"Nationally and internationally, Lancaster was recognized as a leader in the field of library and information science through his work as a teacher, writer, and scholar. My heart felt condolences. I prey to God for granting peace to the departed soul." By Pawan Kumar Gupta
Had there been a Nobel Prize in LIS it might have gone to him for sure. It is a great loss to the Library & Info . Nevertheless, he will continue to live through his mind storming ideas as well as many good books as on Indexing and abstracting.His brilliance will continue to inspire many .May God bless this departed soul. Dr M P Satija, UGC Emeritus fellow
Dr Lancaster delivered the Sarada Ranganathan Endowment Lecture in 1991. The title of the talk is 'Bibliometric Methods in Assessing, Productivity and Impact of research'; He was then Visiting Professor in DRTC; He also visited DRTC at least three times and delivered series of lectures; if I am correct, he also delivered a lecture in NCSI jointly organized with SRELS. Ravichandra Rao, Professor (Retd.), DRTC, Bangalore.
Info courtesy, extract from: Renner-Wikoff Chapel and Crematory and Champaign/Urbana News-Gazette
Frederick Wilfrid “Poppa Wills” “Stinky Cheese Grandpa” Lancaster, 79, of Urbana, passed away on Sunday, August 25, 2013 in his home.
Wilf was born September 4, 1933, in Stanley, County Durham, England to Frederick and Mary (Blackburn) Lancaster.
Wilf graduated as an associate of the British Library Association from the University of Northumbria at Newcastle, England in 1955 and was named a Fellow of the Library Association of Great Britain in 1969. He began his professional career as a senior assistant at the Newcastle-upon-Tyne Public Libraries, the last closed access public library in the United Kingdom. He immigrated in 1959 to Akron, Ohio to become the Senior Librarian for Science and Technology at the Akron Public Library. It was in Akron where he met and married Maria Cesaria Volpe, in 1961. He worked as the technical librarian for the Babcock and Wilcox Company from 1960 until he returned to the U.K. in 1962 with his wife and young daughter to become a Senior Research Assistant at ASLIB in London. In 1964, he returned to the U.S., where he was integrally involved in the design and management of MEDLARS, the National Library of Medicine’s computerized bibliographic retrieval system for articles in academic journals in medicine and allied health professions. In 1970, he became an associate professor in the University of Illinois’s Graduate School of Library and Information Science and was named a full professor in 1972, a position he held until his retirement in 1992. He also was the editor of Library Trends, the academic journal of the GSLIS.
He was the author of 15 books, numerous of which were named book of the year by the American Society for Information Science or the American Library Association. He consulted on information storage and retrieval with organizations around the world as diverse as the Army Corp of Engineers, Standard Oil, UNESCO and the American Film Institute. He presented courses or guest lectures at more than 50 colleges and universities across the globe, from Brazil to Norway to China and was a keynote speaker or presenter at countless conferences.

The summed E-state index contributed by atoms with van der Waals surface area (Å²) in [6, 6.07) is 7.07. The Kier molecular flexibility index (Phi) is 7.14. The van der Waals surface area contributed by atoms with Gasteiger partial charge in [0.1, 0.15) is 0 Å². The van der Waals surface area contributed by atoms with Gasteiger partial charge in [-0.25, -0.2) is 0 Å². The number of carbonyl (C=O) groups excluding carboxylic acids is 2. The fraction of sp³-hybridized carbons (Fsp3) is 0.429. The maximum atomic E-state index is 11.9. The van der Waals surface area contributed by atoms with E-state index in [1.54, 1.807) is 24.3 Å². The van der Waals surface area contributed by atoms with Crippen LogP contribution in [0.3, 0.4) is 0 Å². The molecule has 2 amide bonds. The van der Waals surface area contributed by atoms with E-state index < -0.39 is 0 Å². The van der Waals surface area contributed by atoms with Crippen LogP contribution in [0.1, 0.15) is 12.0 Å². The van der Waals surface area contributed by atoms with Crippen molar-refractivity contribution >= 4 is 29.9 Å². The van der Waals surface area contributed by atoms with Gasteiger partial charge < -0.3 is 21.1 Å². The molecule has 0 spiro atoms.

Thrice he was awarded Fulbright teaching fellowships (an honor usually awarded only twice), was named a University of Illinois University Scholar for the final three years of his professorial career and he was an early predictor of electronic media and storage systems, coining the term the “paperless society” in 1977. Visitation will be held at 10:00 a.m. on Friday, August 30 at St. Patrick’s Catholic Church in Urbana with funeral mass to follow at 11:00 a.m. Interment will occur immediately thereafter at Clements Cemetery on Highcross Road, Urbana. Funeral lunch will follow at St. Patrick’s. In lieu of flowers, please make contributions to Save the Children or the World Wildlife Fund.
This post is dedicated to the following quote:
A Compelling Future
Professor F. W. Lancaster’s protean legacy, still unfolding, encompasses four decades of excellent teaching, superb scholarship, and professional leadership. This essay will focus on his justly famous predictions about the paperless society and the future direction of libraries and the librarians who manage them. Although this aspect of his scholarship represents only one facet of his many contributions, it is perhaps the most often cited, invoked, and debated. It has been exactly three decades since Professor Lancaster launched his own library Sputnik, namely his transformative volume entitled Toward Paperless Information Systems (Lancaster, 1978a). in "Aftermath of a Prediction: F. W. Lancaster and the Paperless Society," Arthur P. Young